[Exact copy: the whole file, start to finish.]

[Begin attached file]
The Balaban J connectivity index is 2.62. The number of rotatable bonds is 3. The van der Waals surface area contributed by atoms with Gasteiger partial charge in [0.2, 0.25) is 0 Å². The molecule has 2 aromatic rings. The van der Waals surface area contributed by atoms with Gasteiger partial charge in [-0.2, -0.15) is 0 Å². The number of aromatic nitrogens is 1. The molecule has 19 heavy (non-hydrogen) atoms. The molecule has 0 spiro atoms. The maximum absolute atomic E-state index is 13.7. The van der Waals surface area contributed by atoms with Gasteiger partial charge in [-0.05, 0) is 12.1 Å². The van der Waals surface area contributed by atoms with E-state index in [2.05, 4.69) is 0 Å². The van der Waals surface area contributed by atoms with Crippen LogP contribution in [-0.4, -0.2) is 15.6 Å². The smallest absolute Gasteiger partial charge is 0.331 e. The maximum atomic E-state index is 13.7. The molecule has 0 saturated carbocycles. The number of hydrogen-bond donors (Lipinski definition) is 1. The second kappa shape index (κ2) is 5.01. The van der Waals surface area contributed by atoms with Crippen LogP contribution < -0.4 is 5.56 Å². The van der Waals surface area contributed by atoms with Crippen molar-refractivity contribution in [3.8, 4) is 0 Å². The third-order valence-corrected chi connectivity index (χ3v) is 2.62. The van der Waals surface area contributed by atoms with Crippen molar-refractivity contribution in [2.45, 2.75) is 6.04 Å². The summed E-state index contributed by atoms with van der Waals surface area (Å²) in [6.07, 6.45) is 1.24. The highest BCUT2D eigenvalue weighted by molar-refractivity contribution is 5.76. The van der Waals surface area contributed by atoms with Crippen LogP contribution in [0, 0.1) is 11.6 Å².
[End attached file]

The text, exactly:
The Balaban J connectivity index is 2.62. The number of rotatable bonds is 3. The van der Waals surface area contributed by atoms with Gasteiger partial charge in [0.2, 0.25) is 0 Å². The molecule has 2 aromatic rings. The van der Waals surface area contributed by atoms with Gasteiger partial charge in [-0.2, -0.15) is 0 Å². The number of aromatic nitrogens is 1. The molecule has 19 heavy (non-hydrogen) atoms. The molecule has 0 spiro atoms. The maximum absolute atomic E-state index is 13.7. The van der Waals surface area contributed by atoms with Gasteiger partial charge in [-0.05, 0) is 12.1 Å². The van der Waals surface area contributed by atoms with E-state index in [2.05, 4.69) is 0 Å². The van der Waals surface area contributed by atoms with Crippen LogP contribution in [-0.4, -0.2) is 15.6 Å². The smallest absolute Gasteiger partial charge is 0.331 e. The maximum atomic E-state index is 13.7. The molecule has 0 saturated carbocycles. The number of hydrogen-bond donors (Lipinski definition) is 1. The second kappa shape index (κ2) is 5.01. The van der Waals surface area contributed by atoms with Crippen LogP contribution < -0.4 is 5.56 Å². The van der Waals surface area contributed by atoms with Crippen molar-refractivity contribution in [3.8, 4) is 0 Å². The third-order valence-corrected chi connectivity index (χ3v) is 2.62. The van der Waals surface area contributed by atoms with Crippen molar-refractivity contribution in [2.45, 2.75) is 6.04 Å². The summed E-state index contributed by atoms with van der Waals surface area (Å²) in [6.07, 6.45) is 1.24. The highest BCUT2D eigenvalue weighted by molar-refractivity contribution is 5.76. The van der Waals surface area contributed by atoms with Crippen LogP contribution in [0, 0.1) is 11.6 Å².